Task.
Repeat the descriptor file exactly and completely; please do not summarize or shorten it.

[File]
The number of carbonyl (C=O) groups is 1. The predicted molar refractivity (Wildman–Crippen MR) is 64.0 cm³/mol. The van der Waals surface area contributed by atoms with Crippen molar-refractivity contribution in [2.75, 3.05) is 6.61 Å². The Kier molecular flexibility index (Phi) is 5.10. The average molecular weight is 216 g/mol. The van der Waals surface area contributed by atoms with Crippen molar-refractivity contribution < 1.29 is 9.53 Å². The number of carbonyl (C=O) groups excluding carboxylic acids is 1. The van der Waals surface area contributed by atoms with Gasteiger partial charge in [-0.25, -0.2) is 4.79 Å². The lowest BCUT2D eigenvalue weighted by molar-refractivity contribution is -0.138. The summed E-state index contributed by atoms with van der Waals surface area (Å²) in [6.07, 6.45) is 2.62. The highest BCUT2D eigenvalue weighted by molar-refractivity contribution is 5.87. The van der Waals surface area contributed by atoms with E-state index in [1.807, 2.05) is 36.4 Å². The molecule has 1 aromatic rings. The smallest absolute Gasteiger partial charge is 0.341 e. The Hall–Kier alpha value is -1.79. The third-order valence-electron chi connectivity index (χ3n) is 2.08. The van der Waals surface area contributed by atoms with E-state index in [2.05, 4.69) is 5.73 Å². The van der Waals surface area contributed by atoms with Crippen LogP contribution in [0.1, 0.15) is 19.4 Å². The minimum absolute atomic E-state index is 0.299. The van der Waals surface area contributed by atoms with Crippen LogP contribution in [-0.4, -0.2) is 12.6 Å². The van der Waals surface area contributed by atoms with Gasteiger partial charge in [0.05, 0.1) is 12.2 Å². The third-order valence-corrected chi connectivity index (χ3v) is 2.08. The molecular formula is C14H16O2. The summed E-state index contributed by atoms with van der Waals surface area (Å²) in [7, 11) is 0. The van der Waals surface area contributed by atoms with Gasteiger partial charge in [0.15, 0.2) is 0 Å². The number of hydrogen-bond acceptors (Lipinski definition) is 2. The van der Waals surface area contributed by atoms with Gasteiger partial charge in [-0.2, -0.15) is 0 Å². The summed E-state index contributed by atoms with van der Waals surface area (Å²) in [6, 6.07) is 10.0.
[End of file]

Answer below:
The number of carbonyl (C=O) groups is 1. The predicted molar refractivity (Wildman–Crippen MR) is 64.0 cm³/mol. The van der Waals surface area contributed by atoms with Crippen molar-refractivity contribution in [2.75, 3.05) is 6.61 Å². The Kier molecular flexibility index (Phi) is 5.10. The average molecular weight is 216 g/mol. The van der Waals surface area contributed by atoms with Crippen molar-refractivity contribution < 1.29 is 9.53 Å². The number of carbonyl (C=O) groups excluding carboxylic acids is 1. The van der Waals surface area contributed by atoms with Gasteiger partial charge in [-0.25, -0.2) is 4.79 Å². The lowest BCUT2D eigenvalue weighted by molar-refractivity contribution is -0.138. The summed E-state index contributed by atoms with van der Waals surface area (Å²) in [6.07, 6.45) is 2.62. The highest BCUT2D eigenvalue weighted by molar-refractivity contribution is 5.87. The van der Waals surface area contributed by atoms with E-state index in [1.807, 2.05) is 36.4 Å². The molecule has 1 aromatic rings. The smallest absolute Gasteiger partial charge is 0.341 e. The Hall–Kier alpha value is -1.79. The third-order valence-electron chi connectivity index (χ3n) is 2.08. The van der Waals surface area contributed by atoms with E-state index in [2.05, 4.69) is 5.73 Å². The van der Waals surface area contributed by atoms with Crippen LogP contribution in [0.1, 0.15) is 19.4 Å². The minimum absolute atomic E-state index is 0.299. The van der Waals surface area contributed by atoms with Crippen LogP contribution in [-0.4, -0.2) is 12.6 Å². The van der Waals surface area contributed by atoms with Gasteiger partial charge in [0.05, 0.1) is 12.2 Å². The third-order valence-corrected chi connectivity index (χ3v) is 2.08. The molecular formula is C14H16O2. The summed E-state index contributed by atoms with van der Waals surface area (Å²) in [7, 11) is 0. The van der Waals surface area contributed by atoms with Gasteiger partial charge in [0.15, 0.2) is 0 Å². The number of hydrogen-bond acceptors (Lipinski definition) is 2. The van der Waals surface area contributed by atoms with Gasteiger partial charge in [-0.2, -0.15) is 0 Å². The summed E-state index contributed by atoms with van der Waals surface area (Å²) in [6, 6.07) is 10.0.